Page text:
Regina Hall has considered being a nun twice. Well, maybe more than twice — she believes she actually was one in a past life. “That’s not necessarily where I’m gonna be in this lifetime,” she says. “I think I did it before and yearn for it sometimes. I’m like, Well, I want that again.”
This makes Hall, who considers herself spiritual and says she was drawn to the structure of her Catholic high school, an interesting foil for Trinitie Childs, her character in Honk for Jesus. Save Your Soul, which arrives September 2. Trinitie is the First Lady of a Southern Baptist megachurch in Atlanta, and she and her husband, pastor Lee-Curtis Childs (Sterling K. Brown), are trying to bury a scandal that made them social pariahs and drove away all but five of their congregants. They’re also optimistically gearing up to stage a major comeback by reopening their church, a mission that’s pretty clearly doomed from the get-go.
Trinitie is a tough nut to crack. As an audience member, you’re not exactly rooting for her — she’s vain, mean, and trying to salvage her image by defending her predatory husband — but at the same time, it’s viscerally painful to watch her choose the humiliation of sticking by Lee-Curtis again and again. With the exception of a few scenes, Honk for Jesus is framed as a “documentary” Trinitie and Lee-Curtis have commissioned to follow them leading up to the big reopening, which means Hall is playing someone acutely aware of the fact that she’s in front of a camera. She lets pain flicker across her face for only a split second before plastering on a sickeningly fake smile, a face Hall says developed naturally while she was “in Trinitie’s shoes.”
“Trinitie’s faith is so married to her image,” says Hall, who also produced the film. While her own relationship with spirituality is much more private, she certainly knows how to get in the mind of someone going to drastic lengths to mask her faltering faith.
Are you a church girl?
I wasn’t raised Catholic — my mom was nondenominational — but I went to a Catholic school where they had all these rituals. They had a stringent way that, as an adult, I’ve come to appreciate: the formalities, having to go to Mass, learning about saints.
I always have a relationship with God. Life is a bit too complex and challenging for me to not have a serious connection to God and faith. I don’t define that through a specific faith or religion, but there are things about Christianity that I absolutely love. There’s also things about Buddhism and Hinduism that I love. Those all sound at odds, but a deep and sometimes complex relationship with God has carried me through my difficult times. That relationship is much more than the building of the church itself.
Throughout Honk for Jesus, we sort of come to understand why Trinitie clings so desperately to the hierarchies and traditions of the church even as they’re failing her. Do you see any of yourself in her attachment to those things?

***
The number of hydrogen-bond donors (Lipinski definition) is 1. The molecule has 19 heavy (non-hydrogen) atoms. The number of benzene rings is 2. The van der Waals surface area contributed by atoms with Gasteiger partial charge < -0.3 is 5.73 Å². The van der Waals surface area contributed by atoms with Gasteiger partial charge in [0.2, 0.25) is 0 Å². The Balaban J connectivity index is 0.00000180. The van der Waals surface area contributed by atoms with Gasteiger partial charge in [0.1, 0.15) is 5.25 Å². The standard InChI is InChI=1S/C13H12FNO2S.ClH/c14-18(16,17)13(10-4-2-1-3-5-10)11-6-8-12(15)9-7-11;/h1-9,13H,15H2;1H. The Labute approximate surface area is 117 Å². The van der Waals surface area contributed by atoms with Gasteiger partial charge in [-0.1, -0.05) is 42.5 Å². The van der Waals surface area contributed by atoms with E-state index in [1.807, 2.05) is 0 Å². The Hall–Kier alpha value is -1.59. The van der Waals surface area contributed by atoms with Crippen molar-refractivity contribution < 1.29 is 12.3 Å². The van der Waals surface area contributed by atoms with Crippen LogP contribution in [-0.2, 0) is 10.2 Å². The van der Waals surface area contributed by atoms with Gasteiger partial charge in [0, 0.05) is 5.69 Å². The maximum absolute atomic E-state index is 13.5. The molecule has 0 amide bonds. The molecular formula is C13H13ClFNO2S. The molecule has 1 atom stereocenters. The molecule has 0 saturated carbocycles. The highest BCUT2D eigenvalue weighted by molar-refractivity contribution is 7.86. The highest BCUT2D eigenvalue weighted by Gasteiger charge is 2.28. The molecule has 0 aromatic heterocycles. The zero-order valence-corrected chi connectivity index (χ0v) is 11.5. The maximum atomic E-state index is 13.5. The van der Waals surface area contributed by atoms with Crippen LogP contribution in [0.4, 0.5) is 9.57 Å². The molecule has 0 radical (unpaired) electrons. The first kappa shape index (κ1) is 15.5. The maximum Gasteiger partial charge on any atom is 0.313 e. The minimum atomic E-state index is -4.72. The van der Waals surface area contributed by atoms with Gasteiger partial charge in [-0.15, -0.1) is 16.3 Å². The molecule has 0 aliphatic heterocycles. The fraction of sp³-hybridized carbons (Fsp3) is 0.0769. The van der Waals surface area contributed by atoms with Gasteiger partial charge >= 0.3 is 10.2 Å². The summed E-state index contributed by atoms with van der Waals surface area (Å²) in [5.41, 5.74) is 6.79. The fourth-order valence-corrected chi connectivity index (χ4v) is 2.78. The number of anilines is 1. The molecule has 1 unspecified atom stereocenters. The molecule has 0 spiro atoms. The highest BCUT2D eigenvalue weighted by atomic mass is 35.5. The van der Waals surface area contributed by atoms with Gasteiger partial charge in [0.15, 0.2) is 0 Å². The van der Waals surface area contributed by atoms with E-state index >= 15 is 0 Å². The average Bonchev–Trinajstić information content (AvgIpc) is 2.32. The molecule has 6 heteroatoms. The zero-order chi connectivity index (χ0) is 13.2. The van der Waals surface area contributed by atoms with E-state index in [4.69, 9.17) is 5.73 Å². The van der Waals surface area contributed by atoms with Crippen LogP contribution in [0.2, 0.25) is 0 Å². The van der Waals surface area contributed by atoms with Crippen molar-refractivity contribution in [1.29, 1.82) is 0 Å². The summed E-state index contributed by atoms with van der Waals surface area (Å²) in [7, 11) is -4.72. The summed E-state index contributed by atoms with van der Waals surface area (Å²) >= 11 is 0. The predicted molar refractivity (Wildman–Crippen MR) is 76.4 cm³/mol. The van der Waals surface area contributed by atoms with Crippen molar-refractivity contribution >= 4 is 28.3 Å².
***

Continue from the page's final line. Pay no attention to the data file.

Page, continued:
There’s been a struggle between what I have felt and what religion has taught. It’s very hard when what you’ve learned and what you believe are at odds. For Trinitie, there’s a part of her that really knows the truth, that she and Lee-Curtis’s marriage is broken. It’s probably never really worked. But included in this marriage is God, and divorcing your husband is divorcing the church.
You’ve considered becoming a nun. Do you ever come back to that?
I’ve realized that I don’t have to be a nun to go into that deep space of connection that I like about religion. I do love the idea of being a nun, and at one point I was like, I could live like this. But it’s not what was supposed to be for this lifetime. I like to believe I’ve done it many times before in a past life.
If you were a nun, we probably would not have gotten that excellent COVID pat-down moment at the Oscars.
I’m just trying to do my duty and help my country.
Anyone you wish you could have invited up?
Oh, God! A plethora. Timothée Chalamet, he came ready for his exam. Timothée, you’re already half-undressed. I should’ve had Andrew Garfield. Maybe Brad Pitt. There’s a lot of beautiful options out there. Which is clearly why I’m not a nun. I think I’m gonna make myself the permanent COVID tester.
Trinitie’s pride and joy is her hat collection. Are you a hat person?
I have some cute baseball caps when my hair’s not done. They’re certainly not thousands of dollars like Trinitie’s. But I find hats fascinating, and I love watching the Kentucky Derby or events in England with the queen. I’m, like, Oh, look at their hats!
It feels like you’ve been working nonstop for the past decade. What’s your dream day off?
I don’t take a lot of vacations because when I’m not doing press or shooting I want to be home! Everybody tells me to go away, and I’m like, I want to go to my house! That feels like away. On a day off, I would wake up and do a workout that’s not too intense and then have some great food. I love being in the house listening to music, a good documentary in there at some point. I’d take a little bit of time to read, and then I love watching the sunset. Did I mention really good food?
This interview has been edited and condensed for clarity.